5 abr. 2014

My Review: Grudge Match (4/10)

"You are planning on embarrassing yourself, Kid. A great performer knows when to leave the stage."

It's ironic that the characters Robert De Niro and Sylvester Stallone play in this film resemble pretty much their current careers. Both had a great run in the 80's, but they have made some poor career choices over the past decade (with the exception of De Niro's supporting roles in David O. Russell's movies), and this was another painful choice they made. I feel sorry for young audiences that never got to experience these two great actors in the peek of their careers, Robert De Niro's work with Scorsese being the true definition of greatness. It's rather unfortunate that their most iconic characters, Stallone as Rocky and De Niro as La Motta, are the actual ones that are being made fun of here. If made with grace I wouldn't have a problem with it, but there is no substance to this film and everything felt pointless. They banked the entire success of the film on marketing it solely on these legendary characters, but they didn't give it any substance. Grudge Match is lazy film making at its fullest and the talented cast is completely misused.

The premise of this film is pretty simple as it follows the general conventions of most sport comedies. A huge boxing rivalry took place during the 80's involving two fighters that hated each other. The first time these two men were in the ring together the victory went to Billy "The Kid" (Robert De Niro) after a long hard battle, but the rematch was easily won by Razor Sharp (Sylvester Stallone). The fans along with The Kid demanded one final fight, but Razor decided to quit boxing after his girlfriend Sally (Kim Basinger) had an affair with Billy that left her pregnant. Now 30 years later after a youtube video of a grudge between the two retired boxers goes viral, a promoter named Dante Slate (Kevin Hart) convinces the two to give the fans what they want. Razor finally accepts because he needs the money to help his trainer, Lightning (Alan Arkin), who in exchange also promises to train him for the fight. The Kid on the other hand decides to train with his son, B.J. (Jon Bernthal), who he just met. Sally also shows up asking Razor to forgive her for what she did. The stage is finally set for the grand finale between these two aging boxers.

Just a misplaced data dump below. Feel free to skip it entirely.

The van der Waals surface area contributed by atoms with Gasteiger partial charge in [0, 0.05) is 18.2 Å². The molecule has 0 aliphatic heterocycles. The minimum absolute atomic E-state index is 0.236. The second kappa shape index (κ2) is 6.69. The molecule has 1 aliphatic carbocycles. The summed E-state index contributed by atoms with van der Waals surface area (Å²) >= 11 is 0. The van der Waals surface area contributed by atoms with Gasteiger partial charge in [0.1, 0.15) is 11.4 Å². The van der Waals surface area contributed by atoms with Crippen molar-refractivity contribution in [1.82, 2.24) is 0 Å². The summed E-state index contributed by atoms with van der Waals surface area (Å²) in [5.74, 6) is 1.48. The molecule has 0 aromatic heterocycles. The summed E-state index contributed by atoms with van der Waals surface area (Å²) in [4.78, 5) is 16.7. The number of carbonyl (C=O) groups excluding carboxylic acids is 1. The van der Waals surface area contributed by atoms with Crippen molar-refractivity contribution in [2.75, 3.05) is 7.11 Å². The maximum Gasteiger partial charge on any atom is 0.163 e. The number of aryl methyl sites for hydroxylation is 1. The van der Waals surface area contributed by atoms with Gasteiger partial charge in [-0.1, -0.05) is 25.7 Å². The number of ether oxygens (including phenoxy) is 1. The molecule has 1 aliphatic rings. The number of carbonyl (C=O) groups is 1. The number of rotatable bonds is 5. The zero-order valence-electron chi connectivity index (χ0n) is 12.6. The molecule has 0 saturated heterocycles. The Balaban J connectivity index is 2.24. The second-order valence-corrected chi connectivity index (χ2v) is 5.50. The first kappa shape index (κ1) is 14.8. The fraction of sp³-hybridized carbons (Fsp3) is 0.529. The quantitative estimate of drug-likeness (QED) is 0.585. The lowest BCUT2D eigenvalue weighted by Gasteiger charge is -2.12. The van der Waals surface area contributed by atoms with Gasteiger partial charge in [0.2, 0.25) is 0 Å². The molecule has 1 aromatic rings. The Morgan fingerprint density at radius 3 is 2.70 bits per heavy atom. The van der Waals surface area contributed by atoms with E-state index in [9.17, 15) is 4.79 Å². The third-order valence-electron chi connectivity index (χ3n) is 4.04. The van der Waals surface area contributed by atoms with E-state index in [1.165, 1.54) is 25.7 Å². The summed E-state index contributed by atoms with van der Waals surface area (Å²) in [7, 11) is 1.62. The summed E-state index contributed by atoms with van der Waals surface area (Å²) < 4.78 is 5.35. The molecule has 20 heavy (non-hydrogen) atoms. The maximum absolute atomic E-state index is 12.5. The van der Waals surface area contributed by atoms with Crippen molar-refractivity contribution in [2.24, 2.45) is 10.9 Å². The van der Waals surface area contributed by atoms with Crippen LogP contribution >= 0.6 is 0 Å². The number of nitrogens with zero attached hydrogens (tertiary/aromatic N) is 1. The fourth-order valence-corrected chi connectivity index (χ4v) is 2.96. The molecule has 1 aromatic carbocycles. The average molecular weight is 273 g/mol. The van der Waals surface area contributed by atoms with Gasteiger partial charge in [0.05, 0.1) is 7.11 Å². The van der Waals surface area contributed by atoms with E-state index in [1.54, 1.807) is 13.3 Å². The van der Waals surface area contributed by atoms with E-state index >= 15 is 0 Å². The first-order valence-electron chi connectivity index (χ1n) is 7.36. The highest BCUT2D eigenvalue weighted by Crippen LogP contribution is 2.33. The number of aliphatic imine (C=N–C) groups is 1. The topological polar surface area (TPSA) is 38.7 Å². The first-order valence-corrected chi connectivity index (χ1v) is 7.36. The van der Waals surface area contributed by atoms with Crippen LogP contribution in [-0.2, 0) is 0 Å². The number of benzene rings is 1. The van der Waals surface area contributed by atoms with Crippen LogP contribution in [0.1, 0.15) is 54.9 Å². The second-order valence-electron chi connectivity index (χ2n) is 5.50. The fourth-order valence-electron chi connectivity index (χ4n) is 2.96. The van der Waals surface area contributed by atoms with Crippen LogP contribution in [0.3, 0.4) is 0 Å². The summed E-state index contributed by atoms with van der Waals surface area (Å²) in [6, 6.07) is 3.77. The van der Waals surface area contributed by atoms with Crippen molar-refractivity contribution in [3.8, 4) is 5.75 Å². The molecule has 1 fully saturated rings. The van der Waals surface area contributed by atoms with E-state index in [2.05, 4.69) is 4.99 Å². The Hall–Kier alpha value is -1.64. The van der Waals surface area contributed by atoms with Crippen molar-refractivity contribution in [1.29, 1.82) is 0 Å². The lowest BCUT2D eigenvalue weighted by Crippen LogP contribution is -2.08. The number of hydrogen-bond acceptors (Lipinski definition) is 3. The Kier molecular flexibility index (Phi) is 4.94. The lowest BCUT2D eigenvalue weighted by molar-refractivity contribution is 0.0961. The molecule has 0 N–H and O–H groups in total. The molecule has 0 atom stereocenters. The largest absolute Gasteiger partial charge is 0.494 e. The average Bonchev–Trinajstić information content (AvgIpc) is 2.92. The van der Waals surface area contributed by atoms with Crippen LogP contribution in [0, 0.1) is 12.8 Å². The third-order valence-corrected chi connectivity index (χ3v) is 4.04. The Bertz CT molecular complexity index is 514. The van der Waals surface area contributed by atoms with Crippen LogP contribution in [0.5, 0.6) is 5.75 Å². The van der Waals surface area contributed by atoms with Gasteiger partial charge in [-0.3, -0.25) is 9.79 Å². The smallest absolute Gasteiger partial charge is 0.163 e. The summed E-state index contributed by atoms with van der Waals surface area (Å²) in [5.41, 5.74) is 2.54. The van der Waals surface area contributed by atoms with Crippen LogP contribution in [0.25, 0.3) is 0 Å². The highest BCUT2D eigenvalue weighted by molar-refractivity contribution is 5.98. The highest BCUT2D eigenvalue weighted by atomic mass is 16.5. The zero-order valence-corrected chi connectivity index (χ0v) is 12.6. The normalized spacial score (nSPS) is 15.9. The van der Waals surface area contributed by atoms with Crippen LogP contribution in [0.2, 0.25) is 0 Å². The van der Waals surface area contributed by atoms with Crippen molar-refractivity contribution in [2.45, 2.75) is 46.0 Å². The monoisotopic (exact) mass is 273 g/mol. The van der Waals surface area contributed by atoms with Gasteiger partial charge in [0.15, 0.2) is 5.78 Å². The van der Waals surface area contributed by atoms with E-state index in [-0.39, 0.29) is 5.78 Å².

There were very few genuinely funny moments in Grudge Match, but I wouldn't blame the performances. I still consider De Niro and Stallone to be great actors, it's just the material they choose to work with what I have a problem with. Director, Peter Segal, who is known mostly for his collaborations with Adam Sandler, doesn't seem to add anything to this film other than trying to capitalize on the two iconic films I've mentioned. The buildup for the final fight doesn't work either and the dull jokes don't help the pacing of the film either. Arkin and Hart have some funny lines, but they are just too spread out and way to few for such an overlong film. The film targets a senior audience, but I don't think they will be too pleased to see their beloved iconic films treated like this in such a poorly written screenplay.

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